The Oxford Companion to Beer definition of
Rye (Secale cereale L.) is a grain type that is strongly linked to the Northern hemisphere, where it historically has been cropped in Germany, Southern Scandinavia, Poland, the Baltic States, and Russia. It is tolerant to poor soils and drought. Rye has a naked grain that takes up water quickly during malting; it requires less water and steeping time than barley. Because rye has no husk, the acrospire of the kernel is vulnerable to damage during the malting process. See acrospire. The crop has mostly been used for food consumption in black bread types. Malted and unmalted rye are also used to produce whiskey (United States), gin (Holland), and beer (Russia, Finland, Germany, Poland). Rye increases the complexity of beer flavor, giving a spicy quality and can lend a rounded, smooth mouthfeel. Rye sometimes adds a reddish tinge to beers in which it is used. Normally, only small quantities of malted rye are used in modern brewing of specialty beers. The usual proportion is about 10%–20% of the malt bill, as in German rye beers (roggenbier). See roggenbier. Higher proportions may be used, but rye contains high levels of protein and beta-glucans, which can cause the mash to become gummy and difficult to run-off. Still, many American craft brewers use rye in relatively high proportions, often seeking to concentrate its unique flavors to the extent practicable. In brewing, rye may be used as whole grains (which must be cooked first), rye malt, or pre-gelatinized flakes.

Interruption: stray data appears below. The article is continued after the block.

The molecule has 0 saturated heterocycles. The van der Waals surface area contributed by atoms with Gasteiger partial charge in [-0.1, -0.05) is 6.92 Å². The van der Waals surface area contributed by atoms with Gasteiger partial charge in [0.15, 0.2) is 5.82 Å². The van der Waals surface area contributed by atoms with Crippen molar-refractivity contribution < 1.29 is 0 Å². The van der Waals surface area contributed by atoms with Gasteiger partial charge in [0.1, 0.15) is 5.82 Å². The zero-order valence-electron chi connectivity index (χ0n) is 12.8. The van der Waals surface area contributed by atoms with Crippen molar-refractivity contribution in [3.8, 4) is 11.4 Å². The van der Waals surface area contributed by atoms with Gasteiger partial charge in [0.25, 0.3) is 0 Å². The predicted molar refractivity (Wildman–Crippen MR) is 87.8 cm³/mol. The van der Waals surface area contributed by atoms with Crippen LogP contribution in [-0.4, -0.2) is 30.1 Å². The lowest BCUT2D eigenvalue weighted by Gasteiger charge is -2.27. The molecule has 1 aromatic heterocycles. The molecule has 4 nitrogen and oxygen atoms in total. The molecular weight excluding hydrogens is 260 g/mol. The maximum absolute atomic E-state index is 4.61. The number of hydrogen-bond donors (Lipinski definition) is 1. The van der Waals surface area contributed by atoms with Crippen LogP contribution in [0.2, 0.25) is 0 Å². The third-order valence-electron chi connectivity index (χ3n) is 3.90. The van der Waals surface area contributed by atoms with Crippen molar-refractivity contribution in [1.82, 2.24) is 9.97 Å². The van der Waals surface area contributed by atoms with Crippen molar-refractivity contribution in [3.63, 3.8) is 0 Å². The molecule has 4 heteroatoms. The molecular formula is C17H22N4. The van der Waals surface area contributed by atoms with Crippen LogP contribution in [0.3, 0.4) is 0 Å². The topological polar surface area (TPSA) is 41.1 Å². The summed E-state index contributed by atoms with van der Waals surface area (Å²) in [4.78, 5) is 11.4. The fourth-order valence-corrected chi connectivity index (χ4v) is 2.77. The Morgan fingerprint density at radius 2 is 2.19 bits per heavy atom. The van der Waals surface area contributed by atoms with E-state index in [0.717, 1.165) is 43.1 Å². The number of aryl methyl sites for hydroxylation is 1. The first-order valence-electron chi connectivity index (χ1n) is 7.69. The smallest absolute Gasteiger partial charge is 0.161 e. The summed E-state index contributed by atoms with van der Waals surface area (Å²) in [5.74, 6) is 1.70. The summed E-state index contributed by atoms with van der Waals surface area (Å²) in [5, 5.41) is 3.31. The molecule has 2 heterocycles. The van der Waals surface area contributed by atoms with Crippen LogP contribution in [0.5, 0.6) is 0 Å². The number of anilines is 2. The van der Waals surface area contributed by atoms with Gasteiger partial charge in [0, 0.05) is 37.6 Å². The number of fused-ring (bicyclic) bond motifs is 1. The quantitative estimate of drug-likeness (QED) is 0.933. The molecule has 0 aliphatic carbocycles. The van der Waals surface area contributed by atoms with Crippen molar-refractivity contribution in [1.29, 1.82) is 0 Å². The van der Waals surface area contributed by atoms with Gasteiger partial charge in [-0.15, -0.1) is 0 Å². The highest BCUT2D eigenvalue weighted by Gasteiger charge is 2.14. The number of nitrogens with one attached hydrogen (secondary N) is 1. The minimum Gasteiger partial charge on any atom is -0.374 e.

Briggs, D. E., et al. Brewing: Science and practice. Cambridge: Woodhead Publishing, 2004.
Purseglove, J. W.Tropical crops: Monocotyledons. New York: Longman Group, 1976.